Telemundo is rolling out its first-ever variety show in an effort to rival Univision’s long-running variety show, Sabado Gigante,on Saturday nights. The network's El Gran Show, along with a Spanish-language version of Deal or No Deal and several new novellas, is part of a new batch of shows the NBC Universal-owned network is debuting this season in an effort to increase its share of the Hispanic television advertising market and beef up weekend prime time programming.
The two-hour Gran Show, which will air Saturdays at 7 p.m., will feature eight teams from eight cities competing against each other in a variety-show format for a prize. Its competition, Sabado Gigante, has run for more than 1,000 episodes on the Spanish-language market leader.
“Who doesn’t sense weakness?” said Telemundo Senior Executive VP of Network Entertainment Ramon Escobar of Sabado Gigante. “It’s a tired show. It’s been on a long time. Every show has its run. We think we need to be aggressive on Saturday and Sunday.”
On Sunday, Telemundo has scheduled Vas o No Vas, a Spanish-language version of Deal or No Deal, which has yielded significant ratings for the NBC broadcast network. Also coming that night is Seguro y Urgente, a drama about a postal service worker who gets emotionally involved with his clients.
The network has slated its first original daytime novela as well, a Desperate Housewives-esque drama, which will run at 1 p.m. Cuatro Rosas (Four Roses) features four women who live in the same neighborhood and confide in each other about their satisfaction, or lack thereof, in love and life. Also joining daytime is new game show Buena Fortuna.
Telemundo also announced a new batch of its popular prime time novelas, drawing attention to the fact that it produces its own content and thus has greater flexibility with repurposing it for different platforms. New novelas include a Zorro adaptation, Zorro: la Espada y la Rosa, in partnership with Sony Pictures Television International; Dame Chocolate, a comedic look at an uncomely woman who inherits her family’s fortune from the chocolate industry; and Madre Luna, a love triangle about an older woman, a younger man and a mystery third person.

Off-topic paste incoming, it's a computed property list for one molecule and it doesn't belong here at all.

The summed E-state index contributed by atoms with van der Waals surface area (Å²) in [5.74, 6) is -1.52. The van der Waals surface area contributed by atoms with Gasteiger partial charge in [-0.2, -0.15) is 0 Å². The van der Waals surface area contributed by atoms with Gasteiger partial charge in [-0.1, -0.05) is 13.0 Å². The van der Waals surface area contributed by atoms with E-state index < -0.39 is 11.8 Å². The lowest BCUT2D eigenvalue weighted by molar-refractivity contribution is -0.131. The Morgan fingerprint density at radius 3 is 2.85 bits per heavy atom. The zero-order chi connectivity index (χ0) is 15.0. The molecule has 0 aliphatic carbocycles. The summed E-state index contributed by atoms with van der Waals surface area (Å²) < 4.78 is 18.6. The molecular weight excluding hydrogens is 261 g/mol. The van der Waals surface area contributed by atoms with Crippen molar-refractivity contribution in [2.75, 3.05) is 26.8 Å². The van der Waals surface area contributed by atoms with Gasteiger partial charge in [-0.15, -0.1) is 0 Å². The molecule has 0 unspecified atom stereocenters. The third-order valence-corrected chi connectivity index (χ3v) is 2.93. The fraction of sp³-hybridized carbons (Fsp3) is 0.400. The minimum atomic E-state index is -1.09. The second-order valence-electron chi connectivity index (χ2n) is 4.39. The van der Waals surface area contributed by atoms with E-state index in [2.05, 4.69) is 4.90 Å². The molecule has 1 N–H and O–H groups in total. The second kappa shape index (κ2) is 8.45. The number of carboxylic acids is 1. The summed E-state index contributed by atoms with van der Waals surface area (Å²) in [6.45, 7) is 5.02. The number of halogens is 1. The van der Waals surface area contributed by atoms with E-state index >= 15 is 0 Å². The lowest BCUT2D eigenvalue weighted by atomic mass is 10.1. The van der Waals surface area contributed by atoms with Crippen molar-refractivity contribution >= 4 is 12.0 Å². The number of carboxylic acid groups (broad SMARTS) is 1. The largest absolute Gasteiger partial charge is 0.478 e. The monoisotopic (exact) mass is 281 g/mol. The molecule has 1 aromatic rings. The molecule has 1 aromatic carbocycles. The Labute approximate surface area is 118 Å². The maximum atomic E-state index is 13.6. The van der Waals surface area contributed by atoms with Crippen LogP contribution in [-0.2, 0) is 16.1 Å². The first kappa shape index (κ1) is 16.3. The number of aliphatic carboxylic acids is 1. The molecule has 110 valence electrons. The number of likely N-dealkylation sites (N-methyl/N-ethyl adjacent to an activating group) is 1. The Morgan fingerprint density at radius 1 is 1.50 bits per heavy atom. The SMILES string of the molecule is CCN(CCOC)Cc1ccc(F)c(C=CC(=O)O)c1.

Telemundo presented its new programs to advertisers and other TV executives at its upfront presentation Tuesday evening at New York’s LincolnCenter. The network claimed less than 25% of the $1.2 billion in ad spending during last year’s Hispanic upfront, but it holds over its biggest competitor the fact that it produces most of its own programming. Some 80% of Univision’s prime time programming, on the other hand, comes from Mexico's Grupo Televisa, which is making a bid to buy Univision, currently up for sale.
Because Telemundo owns its content, it can more easily shepherd it onto multiple digital platforms, evidenced by the network’s announcement last week that it has paired with Yahoo! on a U.S. Hispanic Internet site, Yahoo! Telemundo. The network—between the Telemundo channel, its youth-targeted cable network mun2 and Yahoo! Telemundo—is offering advertisers 24 different opportunities to put content on digital platforms, according to Steve Mandala, Senior VP, Sales and Marketing, Telemundo and NBC Universal Networks.
“None of these would be possible unless we developed and created our own content,” he said.
The U.S. Hispanic upfront market is expected to be bigger than ever this year, as more national advertisers place ads on both the Spanish-language broadcast and cable networks. Part of that is a result of Univision and Telemundo having signed up to be rated as part of Nielsen’s national sample, the National Television Index, earlier this year. Since then, Univision has regularly placed fifth, and sometimes fourth, of all broadcast networks in the 18-34 demographic.
With Univision’s impending sale creating an uncertain environment around the market leader in the minds of some advertisers, Telemundo touted recent ratings gains and staff expansion as signs of their own success.
“The strategy is very clear and simple,” said Telemundo President Don Browne. “We produce original content specifically for the U.S. Hispanic market. In every aspect of that market and to every platform we serve, we control the content and we create the content, and we have the cause and effect to show the results.”
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